Intermission Entry 19, November 5th, 2011, 12:36am (GMT +0)
Tonight's headliner, a singer, asked us to run an extra chart at the end of rehearsal for her. It was brand-new, apparently, and she wanted to make sure that it would work. We read it – it was nothing spectacular, but perfectly functional. Afterward she turned to the band.
“How was it?”
Her face fell. “I don't want it to just be a shrug. I wanted you to love it! What's wrong with it?”
We struggled for a minute to explain before giving up. There wasn't anything wrong with the chart, there just wasn't anything right with it either. It functioned, but wasn't exciting. It was a frustrating discussion for us and for her.
Later, at dinner, the musicians talked it over. How can we explain to someone what the problem is in a situation like that? We're hired guns, really – they don't pay us to have opinions on the quality of the music. We still have those opinions, of course, but we're going to make it sound as good as we can. Part of the problem, we decided, was that she was asking the problem at all. It doesn't matter what we think of the arrangement; what matters is if she thought it was good or not. The fact that she was relying on our opinion instead of our own is a problem.
If you can't tell by these back to back music updates, it has been a boring few days on the ship. I got a nice little video on my phone of waves cresting at eye level from the back deck on deck 3, but that's about it. Gran Canaria tomorrow, so I should have something more interesting to write about.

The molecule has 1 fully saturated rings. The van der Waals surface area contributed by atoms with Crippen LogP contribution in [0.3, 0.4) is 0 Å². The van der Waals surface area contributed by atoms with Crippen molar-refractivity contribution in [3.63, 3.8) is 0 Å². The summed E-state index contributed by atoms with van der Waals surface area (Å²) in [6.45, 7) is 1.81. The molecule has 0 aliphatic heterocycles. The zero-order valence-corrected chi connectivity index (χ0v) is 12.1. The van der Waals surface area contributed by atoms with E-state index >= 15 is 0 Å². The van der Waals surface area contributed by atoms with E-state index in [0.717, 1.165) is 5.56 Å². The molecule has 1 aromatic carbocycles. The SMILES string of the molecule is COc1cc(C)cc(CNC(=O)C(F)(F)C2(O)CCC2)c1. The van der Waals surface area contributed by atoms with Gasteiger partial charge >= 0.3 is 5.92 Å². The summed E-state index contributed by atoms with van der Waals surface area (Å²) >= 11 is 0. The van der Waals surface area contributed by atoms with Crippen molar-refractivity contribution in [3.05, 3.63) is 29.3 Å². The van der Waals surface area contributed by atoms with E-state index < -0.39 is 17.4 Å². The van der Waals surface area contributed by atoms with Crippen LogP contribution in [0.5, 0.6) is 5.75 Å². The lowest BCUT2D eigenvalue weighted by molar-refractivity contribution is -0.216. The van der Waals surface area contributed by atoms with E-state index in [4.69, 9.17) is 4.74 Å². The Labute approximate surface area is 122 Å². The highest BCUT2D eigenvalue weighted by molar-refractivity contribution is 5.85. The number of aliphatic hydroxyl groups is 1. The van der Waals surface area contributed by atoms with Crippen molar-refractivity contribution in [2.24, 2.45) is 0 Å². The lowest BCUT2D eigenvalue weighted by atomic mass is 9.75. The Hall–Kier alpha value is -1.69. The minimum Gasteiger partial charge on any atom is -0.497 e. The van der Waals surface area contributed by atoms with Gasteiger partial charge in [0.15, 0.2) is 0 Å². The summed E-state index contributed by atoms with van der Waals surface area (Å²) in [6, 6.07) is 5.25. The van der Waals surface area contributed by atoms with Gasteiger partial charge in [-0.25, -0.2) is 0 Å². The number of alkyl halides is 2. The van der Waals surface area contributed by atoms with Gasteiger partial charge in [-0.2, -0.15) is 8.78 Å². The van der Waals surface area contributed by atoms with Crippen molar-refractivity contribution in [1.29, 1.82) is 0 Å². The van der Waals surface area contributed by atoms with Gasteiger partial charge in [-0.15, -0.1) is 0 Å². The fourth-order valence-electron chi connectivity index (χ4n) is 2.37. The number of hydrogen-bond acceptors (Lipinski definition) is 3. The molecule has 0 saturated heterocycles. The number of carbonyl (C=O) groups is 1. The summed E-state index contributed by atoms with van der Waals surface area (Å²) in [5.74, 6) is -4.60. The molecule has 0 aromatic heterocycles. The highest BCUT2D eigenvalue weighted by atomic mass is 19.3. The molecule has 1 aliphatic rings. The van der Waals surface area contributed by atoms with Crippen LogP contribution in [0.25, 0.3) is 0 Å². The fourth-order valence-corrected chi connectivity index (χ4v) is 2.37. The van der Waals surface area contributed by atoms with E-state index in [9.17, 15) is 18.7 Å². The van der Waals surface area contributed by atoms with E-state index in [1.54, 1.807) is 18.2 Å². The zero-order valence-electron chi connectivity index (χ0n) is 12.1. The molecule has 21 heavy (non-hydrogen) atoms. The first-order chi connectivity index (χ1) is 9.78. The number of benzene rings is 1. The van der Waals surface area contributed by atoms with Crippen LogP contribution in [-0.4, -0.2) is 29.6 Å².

From the notebook, October 14th, 2011, Vienna
Today is my birthday!
It doesn't feel like my birthday. Alex and I were talking about this over dinner. Usually we use birthdays to mark dividing points between phases of our lives. When they happen in the middle of things they feel out of place. Alex turned 21 on a travel day, hitchhiking out of Istanbul. I feel like I turned 23 the day I signed off the ship.
Alex lives in the Turkish quarter of Vienna. Here you are as likely to Turkish or Russian spoken on the street as you are German. I took a walk this morning to find an internet cafe . . . lots of kebob stands, clothing stores, “interactive gaming” (gambling), and phone centers to call home.
For lunch we went to a Turkish cafe just off of the open air market that stretches away from the tram line. It is a noisy little place – two rooms of plastic yellow furniture filled with heavy Russian men and a television up in the corner playing angsty Turkish pop music videos. We were brought tea (chay) in small glass vases, set on small white ceramic dishes with blue patterns set in them. Two lumps of sugar are recommended, and it came with a small spoon to stir them in.
I ordered something. The thing to get is börek, a type of dough mixed with meat or vegetables that is absolutely delicious. The pastry flakes off in delicate layers while the meat inside is mixed with all sorts of herbs and spices. I could have eaten them all day.
We went to the counter to pay. Alex told them what we had, in Turkish, and the man thought for a minute before saying, “nine euro.” Incredibly cheap. It helps that Alex knows the owners and speaks Turkish, but still – if this is typical, the Turkish people are extremely generous.
Afterward we wandered into a nearby church. It was a dark brick building, but white plaster on the inside. Very quiet, very beautiful. Contrast this with the dark, ornate gothic interior of the cathedral downtown. There was a lone candle burning on the altar in the silence . . . it was powerful.
The weather in Vienna is bright and brisk. The sky is wide and blue, but while the sun is warm it is quite chilly in the wind. I've gone from summer to late fall in two weeks. If Munich gets snow I'll cover winter, too.
Vienna is filled with odd museums. Some of my favorites:
Museum of Crime
Museum of Contraception and Abortion